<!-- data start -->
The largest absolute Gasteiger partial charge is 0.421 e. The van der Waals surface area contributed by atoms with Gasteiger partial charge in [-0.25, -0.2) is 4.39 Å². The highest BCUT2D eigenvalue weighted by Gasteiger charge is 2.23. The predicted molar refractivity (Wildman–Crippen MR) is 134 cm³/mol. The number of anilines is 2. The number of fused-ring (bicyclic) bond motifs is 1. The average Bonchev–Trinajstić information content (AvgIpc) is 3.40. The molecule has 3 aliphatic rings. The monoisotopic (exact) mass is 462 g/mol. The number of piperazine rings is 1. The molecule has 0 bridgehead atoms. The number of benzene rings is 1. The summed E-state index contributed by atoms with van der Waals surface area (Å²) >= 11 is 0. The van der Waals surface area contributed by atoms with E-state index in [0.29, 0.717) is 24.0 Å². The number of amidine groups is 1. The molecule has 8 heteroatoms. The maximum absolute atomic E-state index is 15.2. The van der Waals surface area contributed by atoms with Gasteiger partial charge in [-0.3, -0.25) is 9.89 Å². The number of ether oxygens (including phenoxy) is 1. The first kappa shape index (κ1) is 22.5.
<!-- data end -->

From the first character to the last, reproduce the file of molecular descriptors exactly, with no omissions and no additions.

The largest absolute Gasteiger partial charge is 0.421 e. The van der Waals surface area contributed by atoms with Gasteiger partial charge in [-0.25, -0.2) is 4.39 Å². The highest BCUT2D eigenvalue weighted by Gasteiger charge is 2.23. The predicted molar refractivity (Wildman–Crippen MR) is 134 cm³/mol. The number of anilines is 2. The number of fused-ring (bicyclic) bond motifs is 1. The average Bonchev–Trinajstić information content (AvgIpc) is 3.40. The molecule has 3 aliphatic rings. The monoisotopic (exact) mass is 462 g/mol. The number of piperazine rings is 1. The molecule has 0 bridgehead atoms. The number of benzene rings is 1. The summed E-state index contributed by atoms with van der Waals surface area (Å²) >= 11 is 0. The van der Waals surface area contributed by atoms with E-state index in [0.29, 0.717) is 24.0 Å². The number of amidine groups is 1. The molecule has 8 heteroatoms. The maximum absolute atomic E-state index is 15.2. The van der Waals surface area contributed by atoms with Gasteiger partial charge in [-0.3, -0.25) is 9.89 Å². The number of ether oxygens (including phenoxy) is 1. The first kappa shape index (κ1) is 22.5.